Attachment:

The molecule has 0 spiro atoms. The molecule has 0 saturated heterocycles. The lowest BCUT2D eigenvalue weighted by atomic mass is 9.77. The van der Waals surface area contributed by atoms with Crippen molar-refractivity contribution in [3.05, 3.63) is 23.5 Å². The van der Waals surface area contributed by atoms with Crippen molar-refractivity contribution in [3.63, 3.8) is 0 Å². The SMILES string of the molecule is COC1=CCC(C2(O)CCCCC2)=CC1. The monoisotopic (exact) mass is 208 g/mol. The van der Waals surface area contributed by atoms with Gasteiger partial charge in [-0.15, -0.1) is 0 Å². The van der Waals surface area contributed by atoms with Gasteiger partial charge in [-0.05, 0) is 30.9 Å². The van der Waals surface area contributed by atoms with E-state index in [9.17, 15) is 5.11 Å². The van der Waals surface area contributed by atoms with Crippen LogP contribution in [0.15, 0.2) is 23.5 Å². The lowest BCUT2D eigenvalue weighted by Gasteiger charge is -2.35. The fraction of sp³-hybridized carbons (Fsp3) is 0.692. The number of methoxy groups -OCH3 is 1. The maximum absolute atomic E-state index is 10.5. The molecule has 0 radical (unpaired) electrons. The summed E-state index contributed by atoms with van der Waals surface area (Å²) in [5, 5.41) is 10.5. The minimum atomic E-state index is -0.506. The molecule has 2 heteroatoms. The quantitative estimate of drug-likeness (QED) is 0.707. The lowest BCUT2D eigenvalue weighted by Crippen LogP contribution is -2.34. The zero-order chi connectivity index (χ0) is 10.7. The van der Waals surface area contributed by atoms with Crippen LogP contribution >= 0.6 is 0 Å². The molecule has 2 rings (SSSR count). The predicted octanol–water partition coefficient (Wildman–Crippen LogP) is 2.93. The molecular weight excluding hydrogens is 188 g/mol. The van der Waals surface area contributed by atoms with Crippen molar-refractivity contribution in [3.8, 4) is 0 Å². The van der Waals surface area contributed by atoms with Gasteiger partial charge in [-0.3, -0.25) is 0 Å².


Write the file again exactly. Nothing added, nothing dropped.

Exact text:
The molecule has 0 spiro atoms. The molecule has 0 saturated heterocycles. The lowest BCUT2D eigenvalue weighted by atomic mass is 9.77. The van der Waals surface area contributed by atoms with Crippen molar-refractivity contribution in [3.05, 3.63) is 23.5 Å². The van der Waals surface area contributed by atoms with Crippen molar-refractivity contribution in [3.63, 3.8) is 0 Å². The SMILES string of the molecule is COC1=CCC(C2(O)CCCCC2)=CC1. The monoisotopic (exact) mass is 208 g/mol. The van der Waals surface area contributed by atoms with Gasteiger partial charge in [-0.15, -0.1) is 0 Å². The van der Waals surface area contributed by atoms with Gasteiger partial charge in [-0.05, 0) is 30.9 Å². The van der Waals surface area contributed by atoms with E-state index in [9.17, 15) is 5.11 Å². The van der Waals surface area contributed by atoms with Crippen LogP contribution in [0.15, 0.2) is 23.5 Å². The lowest BCUT2D eigenvalue weighted by Gasteiger charge is -2.35. The fraction of sp³-hybridized carbons (Fsp3) is 0.692. The number of methoxy groups -OCH3 is 1. The maximum absolute atomic E-state index is 10.5. The molecule has 0 radical (unpaired) electrons. The summed E-state index contributed by atoms with van der Waals surface area (Å²) in [5, 5.41) is 10.5. The minimum atomic E-state index is -0.506. The molecule has 2 heteroatoms. The quantitative estimate of drug-likeness (QED) is 0.707. The lowest BCUT2D eigenvalue weighted by Crippen LogP contribution is -2.34. The zero-order chi connectivity index (χ0) is 10.7. The van der Waals surface area contributed by atoms with Crippen LogP contribution >= 0.6 is 0 Å². The molecule has 2 rings (SSSR count). The predicted octanol–water partition coefficient (Wildman–Crippen LogP) is 2.93. The molecular weight excluding hydrogens is 188 g/mol. The van der Waals surface area contributed by atoms with Crippen molar-refractivity contribution in [3.8, 4) is 0 Å². The van der Waals surface area contributed by atoms with Gasteiger partial charge in [-0.3, -0.25) is 0 Å².